US President-elect Barack Obama crafts a home in History

Roland Bankole Marke, November 17, 2008

US President George W. Bush (L), First Lady Laura Bush (2nd L) and president-elect Barack Obama (R) and his wife Michelle (2nd R) make their way into the Diplomatic Reception Room on November 10, 2008 of the White House in Washington. (Photo: MANDEL NGAN/Staff / AFP / Getty Images)

The verdict came in before midnight on November 4th 2008. As the American electorate spoke with a loud and unquestionable mandate, in the US presidential elections that gave Senator Barack Obama a decisive win. The junior senator from Illinois becomes the 44th president of the United States, defeating his fierce opponent John McCain: a seasoned senator and beloved war hero. McCain’s concession speech came as swift as it was generous and honest. The maverick in him compensated for his folly exhibited during the long bruising campaign that lasted almost two years. It was one of the most bruising and vicious campaigns in US history, costing a fortune. I was neither involved in politics nor a gifted soothsayer in the fortune telling business. Though my article: ‘Senator Barack Obama Tours Africa’ published in, on November 11, 2006, had predicted that Obama was a potential presidential hopeful. Then, his intriguing political ambition was practically stalled in the wilderness of obscurity.

My heart, like the writer in me told me that all things are possible, if we could champion our dreams, and working resiliently as passionately at nursing them to fruition. But my head questioned the rationality of Obama as a viable candidate, considering his relatively slim resume and being a new comer in the national political stage that ignited initially at the Democratic national convention in 2004. It is plausible reasoning that an African American had an infinitesimal chance of becoming president of United States: where historically the toxic and divisive seeds of racism, marinated with the stigma of slavery had blossomed for a protracted long time. But America gave a shocking surprise to its vocal critics, especially former colonial maestro Britain, where institutional racism still blossoms, historically systemic with deep roots. Despite the cynicism, Obama was elected US President. Selling his mantra ‘Change that we need’ he was able to galvanize a broad appeal. He said, If I lose this race, it’s not because of my race, but because I did not run a good campaign. Eventually, he ran one of the most organized and disciplined campaign in US history. Pundits claimed that Obama has been running for president since he entered the United States Senate.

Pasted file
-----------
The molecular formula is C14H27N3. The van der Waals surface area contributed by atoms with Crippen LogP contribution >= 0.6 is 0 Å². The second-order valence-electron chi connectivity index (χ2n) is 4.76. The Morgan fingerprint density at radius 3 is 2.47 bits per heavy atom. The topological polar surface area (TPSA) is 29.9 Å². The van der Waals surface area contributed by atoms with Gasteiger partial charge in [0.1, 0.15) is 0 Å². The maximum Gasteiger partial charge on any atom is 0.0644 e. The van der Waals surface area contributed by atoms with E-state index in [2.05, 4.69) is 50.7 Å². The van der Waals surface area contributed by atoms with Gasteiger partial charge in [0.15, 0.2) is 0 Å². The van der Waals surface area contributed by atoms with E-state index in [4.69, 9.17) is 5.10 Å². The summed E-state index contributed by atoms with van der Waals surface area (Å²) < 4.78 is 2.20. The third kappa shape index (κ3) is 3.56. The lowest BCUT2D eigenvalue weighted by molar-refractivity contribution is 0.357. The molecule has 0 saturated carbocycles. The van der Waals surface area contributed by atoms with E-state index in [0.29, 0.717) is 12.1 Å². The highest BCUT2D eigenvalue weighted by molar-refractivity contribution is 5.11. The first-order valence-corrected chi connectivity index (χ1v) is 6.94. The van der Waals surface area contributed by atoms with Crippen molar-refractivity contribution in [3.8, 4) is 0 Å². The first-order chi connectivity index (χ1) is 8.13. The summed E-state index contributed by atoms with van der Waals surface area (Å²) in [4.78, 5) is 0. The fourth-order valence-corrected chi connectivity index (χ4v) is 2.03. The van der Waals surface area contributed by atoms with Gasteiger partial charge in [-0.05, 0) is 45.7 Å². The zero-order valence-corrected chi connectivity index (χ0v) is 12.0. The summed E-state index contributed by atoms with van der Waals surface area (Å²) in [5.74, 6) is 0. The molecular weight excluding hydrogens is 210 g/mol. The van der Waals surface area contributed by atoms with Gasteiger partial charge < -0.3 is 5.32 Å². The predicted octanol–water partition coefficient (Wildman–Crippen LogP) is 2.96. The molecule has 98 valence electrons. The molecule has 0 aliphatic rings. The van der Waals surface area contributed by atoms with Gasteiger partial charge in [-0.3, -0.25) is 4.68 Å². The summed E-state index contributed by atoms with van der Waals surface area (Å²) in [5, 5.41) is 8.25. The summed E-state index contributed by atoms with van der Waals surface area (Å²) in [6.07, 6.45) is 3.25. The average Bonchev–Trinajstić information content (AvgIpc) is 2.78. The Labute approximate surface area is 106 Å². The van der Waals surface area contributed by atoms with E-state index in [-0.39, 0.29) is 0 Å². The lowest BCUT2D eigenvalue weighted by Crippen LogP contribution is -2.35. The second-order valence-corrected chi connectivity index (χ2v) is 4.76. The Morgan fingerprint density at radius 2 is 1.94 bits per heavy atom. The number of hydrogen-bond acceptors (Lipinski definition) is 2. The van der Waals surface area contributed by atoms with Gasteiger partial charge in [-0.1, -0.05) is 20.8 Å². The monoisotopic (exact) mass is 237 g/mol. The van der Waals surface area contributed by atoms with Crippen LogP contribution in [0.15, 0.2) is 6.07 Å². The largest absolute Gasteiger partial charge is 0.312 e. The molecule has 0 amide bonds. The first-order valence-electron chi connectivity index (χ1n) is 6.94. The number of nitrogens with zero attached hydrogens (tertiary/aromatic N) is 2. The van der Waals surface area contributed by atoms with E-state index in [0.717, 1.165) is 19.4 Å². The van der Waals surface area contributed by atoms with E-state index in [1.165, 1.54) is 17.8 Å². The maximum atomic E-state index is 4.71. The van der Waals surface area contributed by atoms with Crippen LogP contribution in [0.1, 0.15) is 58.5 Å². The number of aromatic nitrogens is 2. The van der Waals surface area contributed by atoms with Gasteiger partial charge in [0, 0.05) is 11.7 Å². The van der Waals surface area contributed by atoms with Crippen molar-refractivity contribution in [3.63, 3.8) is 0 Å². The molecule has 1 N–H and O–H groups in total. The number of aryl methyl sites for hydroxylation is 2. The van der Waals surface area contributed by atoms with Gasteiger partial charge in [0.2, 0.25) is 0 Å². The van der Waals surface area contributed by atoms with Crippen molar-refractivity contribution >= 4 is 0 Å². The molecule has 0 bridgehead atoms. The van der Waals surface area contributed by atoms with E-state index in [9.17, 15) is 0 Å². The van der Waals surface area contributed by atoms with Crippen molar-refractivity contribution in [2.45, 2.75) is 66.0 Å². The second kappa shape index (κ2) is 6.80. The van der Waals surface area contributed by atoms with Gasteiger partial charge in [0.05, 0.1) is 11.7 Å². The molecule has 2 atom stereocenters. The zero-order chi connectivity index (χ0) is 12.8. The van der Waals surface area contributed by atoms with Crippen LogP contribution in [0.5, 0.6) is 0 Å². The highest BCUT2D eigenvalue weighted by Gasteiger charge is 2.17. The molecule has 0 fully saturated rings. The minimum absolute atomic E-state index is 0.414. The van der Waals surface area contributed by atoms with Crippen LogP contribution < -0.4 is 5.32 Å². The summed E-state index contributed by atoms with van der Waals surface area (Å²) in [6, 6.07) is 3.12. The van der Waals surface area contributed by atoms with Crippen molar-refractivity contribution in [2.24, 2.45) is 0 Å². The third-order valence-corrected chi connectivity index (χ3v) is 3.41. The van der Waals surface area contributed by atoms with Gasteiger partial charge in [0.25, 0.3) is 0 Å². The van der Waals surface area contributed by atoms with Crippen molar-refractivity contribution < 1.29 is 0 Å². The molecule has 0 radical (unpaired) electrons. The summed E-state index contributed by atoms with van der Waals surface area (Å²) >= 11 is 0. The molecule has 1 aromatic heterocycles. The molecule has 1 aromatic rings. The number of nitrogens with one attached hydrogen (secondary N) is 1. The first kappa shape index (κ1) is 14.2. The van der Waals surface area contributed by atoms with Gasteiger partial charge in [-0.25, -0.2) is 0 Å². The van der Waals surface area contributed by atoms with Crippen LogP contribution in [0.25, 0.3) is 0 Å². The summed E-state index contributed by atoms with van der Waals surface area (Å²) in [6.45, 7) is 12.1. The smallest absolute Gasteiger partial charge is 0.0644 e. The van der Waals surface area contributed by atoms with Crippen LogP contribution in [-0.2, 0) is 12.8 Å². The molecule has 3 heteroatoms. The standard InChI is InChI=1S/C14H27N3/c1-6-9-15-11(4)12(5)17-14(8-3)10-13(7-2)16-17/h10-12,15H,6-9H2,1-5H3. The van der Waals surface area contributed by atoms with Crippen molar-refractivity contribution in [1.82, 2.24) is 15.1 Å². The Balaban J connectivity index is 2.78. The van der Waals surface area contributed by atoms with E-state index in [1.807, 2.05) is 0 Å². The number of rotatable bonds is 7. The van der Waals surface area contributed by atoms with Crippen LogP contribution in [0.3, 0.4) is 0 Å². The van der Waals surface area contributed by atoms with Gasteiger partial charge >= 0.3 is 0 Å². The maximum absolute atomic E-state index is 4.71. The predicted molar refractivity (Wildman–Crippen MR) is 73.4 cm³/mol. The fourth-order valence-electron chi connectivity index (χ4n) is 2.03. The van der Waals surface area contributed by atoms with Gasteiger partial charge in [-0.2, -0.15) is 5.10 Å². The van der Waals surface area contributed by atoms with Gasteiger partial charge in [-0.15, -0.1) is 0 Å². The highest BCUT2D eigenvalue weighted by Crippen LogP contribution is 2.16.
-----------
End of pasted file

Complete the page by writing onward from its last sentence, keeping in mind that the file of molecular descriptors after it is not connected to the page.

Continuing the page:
The rest of the world became active participant, following his campaign with passion and enthusiasm, like the love fairy tale of the late Lady Diana, which took the world by storm. Since Obama entered the race, I’ve been monitoring his progress with personal interest. I read scores of articles published around the world, and shared them with several people, especially members of Sierra Leone discussion groups. Two battle frontiers were drawn forming the McCain and Obama camps among Sierra Leoneans, most of whom are naturalized US citizens. Our discussions were as lively as they were exciting and tense; with emotions soaring to boiling point occasionally. Applying democracy nurtured in USA that guarantees free speech. There was no insurance policy against personal attacks. When the results were announced, my phone never stopped ringing off the hook, till the small hours of Wednesday morning.

My brother Osborne, in United Kingdom, who has been closely following the US elections, called me after Obama’s victory, to congratulate me on a milestone of political victory. In Florida, a battle ground state, with notoriety for elections malpractices, a McCain supporter, whose yard sign had been repeatedly stolen, decided to install a camera and naked electricity to catch the miscreant; who turned out to be a 9-year-old boy. He was heard screaming at 9 pm, when he encountered the shock of his life for playing a prank. Similarly, the car window in Charles’ property was damaged in a conservative neighborhood, where he displayed an Obama sign in his front yard.

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In Kenya the ancestral home of Obama’s African roots, where he has visited thrice, folk were possessed with Obamania reaching fever pitch. They are very proud of him. Perceiving him as a lost son, who would champion and restore their dignity and a semblance of peace and unity around the world: and very confident that Obama would make it to the White house. Their prayers and good wishes did not go unanswered. With a keen sense of interest, Kenyans followed the results of the elections. Viewing the results through battery powered television sets in rural areas, where electricity is either a luxury or does not exist at all. Kenyan president Kibaki declared the 5th of November a public holiday, to celebrate Obama’s victory. He said the Kenyan people fully understand that the president-elect owed his allegiance to the American people, but confident that Kenya would always have a special place in Obama’s heart. He’s the first African American candidate with strong Kenyan roots to win the US presidency. Intuitively, many believe that one of their own has emerged the most powerful person in the free world. They believe that the mantle of power is now locked in their grip.